Music sounds in many ways at Metropolitan, and a place of prominence belongs to the organ. This instrument, the largest in Canada, has a tonal palette which places it among the finest recital instruments in the country.
On a clear and desperately cold night on January 30, 1928, eerie sounds were heard from the organ in Metropolitan United Church, as a massive fire reduced much of the church to ashes. By 8:30 that morning, the church resembled an "ice-bound skeleton." The organ was completely destroyed, its pipes twisted into grotesque shapes.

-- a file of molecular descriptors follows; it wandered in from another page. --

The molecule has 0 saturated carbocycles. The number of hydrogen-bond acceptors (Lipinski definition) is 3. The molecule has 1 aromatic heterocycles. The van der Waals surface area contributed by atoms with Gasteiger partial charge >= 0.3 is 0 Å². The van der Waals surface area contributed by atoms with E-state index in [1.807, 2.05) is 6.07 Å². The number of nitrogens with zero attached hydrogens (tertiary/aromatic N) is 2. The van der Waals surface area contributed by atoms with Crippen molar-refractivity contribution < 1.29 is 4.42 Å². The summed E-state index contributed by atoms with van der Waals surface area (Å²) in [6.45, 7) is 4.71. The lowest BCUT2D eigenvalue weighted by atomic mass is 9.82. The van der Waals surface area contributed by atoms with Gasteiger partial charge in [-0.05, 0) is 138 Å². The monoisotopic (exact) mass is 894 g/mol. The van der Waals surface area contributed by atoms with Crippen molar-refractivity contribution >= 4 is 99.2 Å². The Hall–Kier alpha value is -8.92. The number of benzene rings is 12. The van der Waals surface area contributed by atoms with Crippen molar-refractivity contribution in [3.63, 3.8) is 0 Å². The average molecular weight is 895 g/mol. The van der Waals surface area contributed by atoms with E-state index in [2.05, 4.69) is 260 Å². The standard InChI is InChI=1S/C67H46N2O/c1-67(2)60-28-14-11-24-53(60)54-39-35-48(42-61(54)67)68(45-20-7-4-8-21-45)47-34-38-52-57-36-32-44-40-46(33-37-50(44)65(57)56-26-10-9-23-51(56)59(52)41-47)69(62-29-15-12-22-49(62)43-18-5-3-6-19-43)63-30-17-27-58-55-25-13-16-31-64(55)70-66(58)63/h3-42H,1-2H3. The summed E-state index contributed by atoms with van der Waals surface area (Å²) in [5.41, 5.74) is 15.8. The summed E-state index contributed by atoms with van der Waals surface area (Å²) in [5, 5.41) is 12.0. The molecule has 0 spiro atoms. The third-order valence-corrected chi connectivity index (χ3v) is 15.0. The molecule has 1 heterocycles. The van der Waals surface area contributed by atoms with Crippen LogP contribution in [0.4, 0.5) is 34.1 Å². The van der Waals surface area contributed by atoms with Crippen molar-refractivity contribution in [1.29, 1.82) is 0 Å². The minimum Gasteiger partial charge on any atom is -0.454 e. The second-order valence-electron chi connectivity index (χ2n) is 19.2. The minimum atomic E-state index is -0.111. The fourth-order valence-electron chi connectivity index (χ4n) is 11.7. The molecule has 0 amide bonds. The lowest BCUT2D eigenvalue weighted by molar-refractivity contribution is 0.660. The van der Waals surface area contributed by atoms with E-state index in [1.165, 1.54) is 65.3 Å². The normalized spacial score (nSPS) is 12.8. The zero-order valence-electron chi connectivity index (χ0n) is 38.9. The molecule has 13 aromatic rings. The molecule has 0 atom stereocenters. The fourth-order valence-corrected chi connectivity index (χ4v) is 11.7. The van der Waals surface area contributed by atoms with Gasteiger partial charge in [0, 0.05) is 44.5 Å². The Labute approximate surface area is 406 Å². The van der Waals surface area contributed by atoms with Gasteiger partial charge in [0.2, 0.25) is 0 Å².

Despite the onset of the Great Depression, the redesigned sanctuary was dedicated on December 15th, 1929 -- without an organ. It wasn't until Easter day, April 20, 1930, two years after the fire, that a new five manual, 121-rank, 7,840 pipe Casavant organ with 500 miles of wire, the largest organ in Canada, was first heard. In November of 1998, a gallery division of 7 stops was installed as a gift from the Newcourt Credit Group in honour of long-time Metropolitan member Ronald McKinlay.
The instruments many voices, colors and moods are matched by its technical complexity and by the richness of its role in civilization and Christian practice.
The organ specifications are attached in a PDF.Specification of the Metropolitan Organ